March 14, 2011 (Vienna, Austria) — Anemia commonly occurs in elderly psychiatric inpatients. However, new research presented here at EPA 2011: 19th European Congress of Psychiatry suggests that although the disorder is usually detected on admission, albeit incidentally, its causes are rarely sought and treatment is infrequent.
"The findings from this pilot study suggest that we are not satisfactorily meeting the UK government’s objective to improve the physical health of patients with psychiatric disorders," Julian Beezhold, FRCPsych, consultant in emergency psychiatry at Hellesdon Hospital in Norwich, England, told Medscape Medical News.
The findings from this pilot study suggest that we are not satisfactorily meeting the UK government’s objective to improve the physical health of patients with psychiatric disorders.
"Anemia in the elderly is typically an incidental finding that is routinely viewed as benign. However, the disorder is associated with significant morbidity and mortality in this population, and we strongly recommend that anemia detection and management be included as a routine component of the overall health care in our elderly psychiatric inpatients," he added.
Dr. Beezhold and colleagues reviewed the records of 20 patients 65 years or older who were admitted to the Julian Hospital in Norwich during a recent 6-month period. The Julian Hospital is a specialist facility for people older than 65 years with a broad range of mental health disorders.
Below-normal hemoglobin levels commonly occur in older patients, which has led to the misconception that anemia is a natural consequence of aging. However, recent research has challenged this view, with several studies showing a direct link between anemia and adverse outcomes in older patients. Outcomes may include deterioration in cognition and mood, overall physical function, and quality of life and also an increased risk for death.
In the present series, 9 patients had dementia, 3 had bipolar disorder, 5 had unipolar recurrent depression, 2 had acute delusional disorder, and 1 patient had delirium superimposed on schizotypal personality disorder. Half of patients were taking psychotropic medications. Most patients had at least 1 comorbidity.
The analysis showed the following:
Six patients, or 30%, had anemia at the time of admission using the World Health Organization definition as a hemoglobin concentration of less than 12 g/dL in women and less than 13 g/dL in men.
All 20 patients had a complete blood cell count on admission; however, specific blood tests to detect the cause(s) of anemia were infrequent. For example, only 8 patients (40%) had ferritin levels checked. Ferritin is measured to help distinguish anemia of chronic disease from iron deficiency anemia. Also, blood tests were rarely repeated after admission even when there were mild changes from the normal range.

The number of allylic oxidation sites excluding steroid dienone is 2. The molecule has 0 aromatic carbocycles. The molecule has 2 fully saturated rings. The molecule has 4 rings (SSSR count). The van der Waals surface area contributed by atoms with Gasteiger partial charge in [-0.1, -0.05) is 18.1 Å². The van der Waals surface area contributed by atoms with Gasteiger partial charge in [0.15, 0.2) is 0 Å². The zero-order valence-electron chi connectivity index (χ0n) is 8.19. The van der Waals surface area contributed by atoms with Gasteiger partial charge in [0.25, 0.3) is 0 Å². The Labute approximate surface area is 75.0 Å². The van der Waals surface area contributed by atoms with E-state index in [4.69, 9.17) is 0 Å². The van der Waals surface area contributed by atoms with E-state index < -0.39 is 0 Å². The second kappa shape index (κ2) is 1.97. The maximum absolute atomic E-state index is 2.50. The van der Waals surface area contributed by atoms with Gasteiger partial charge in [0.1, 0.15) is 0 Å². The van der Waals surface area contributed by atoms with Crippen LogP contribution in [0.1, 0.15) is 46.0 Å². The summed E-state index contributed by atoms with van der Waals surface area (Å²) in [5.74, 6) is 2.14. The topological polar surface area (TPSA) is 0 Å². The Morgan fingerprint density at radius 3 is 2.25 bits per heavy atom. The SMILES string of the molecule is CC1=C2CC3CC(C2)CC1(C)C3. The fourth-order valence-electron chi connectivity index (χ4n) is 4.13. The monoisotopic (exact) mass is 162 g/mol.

Four of 6 patients required treatment for their anemia; however, only 1 of the 4 patients in whom treatment was clinically indicated was actually undergoing treatment.
Two patients (33%) had anemia related to chronic diseases, 1 patient (16%) had anemia due to chronic kidney disease, 1 patient (16%) had iron deficiency anemia, and 2 patients (33%) had anemia of undetermined origin.
Dr. Beezhold emphasized that although the sample size was small the results nonetheless document suboptimal management of anemia in elderly psychiatric inpatients.
Notably, the lack of a consistent approach at his institution may reflect the absence of guidelines on the management of anemia in this population.
"Even at admission, adequate attention is not always paid to the patient’s physical history," he said.
He also pointed out that the management of anemia in elderly psychiatric inpatients is a complex problem and may require input from other specialists, including, for example, geriatricians, hematologists, and gastroenterologists. However, access to these specialists is often not readily available for psychiatric inpatients.
Importantly, mental health staff are often unclear about their role in relation to the physical health of their patients, he added.
"While this study focused only on anemia, it nonetheless raises the question as whether other signs and symptoms of physical illness may also be overlooked," Dr. Beezhold said.
This is a provocative study which reinforces the sad observation that just as physically ill patients in primary care do not receive adequate mental health care, mentally ill patients in psychiatry settings do not receive adequate primary care...
"This is a provocative study which reinforces the sad observation that just as physically ill patients in primary care do not receive adequate mental health care, mentally ill patients in psychiatry settings do not receive adequate primary care, which is referred to as generalist care in the UK," Gary Kennedy, director of geriatric psychiatry at Montefiore Medical Center in Bronx, New York, told Medscape Medical News.
"The study might be more provocative had the authors indicated the severity of the anemia they discovered. Nonetheless, even 1 person in 20 hospitalized for mental illness is one too many not to receive treatment for potentially debilitating anemia."
Neither Dr. Beezhold nor Dr. Kennedy has disclosed any relevant financial relationships.
EPA 2011: 19th European Congress of Psychiatry: P02-266. Presented March 14, 2011.
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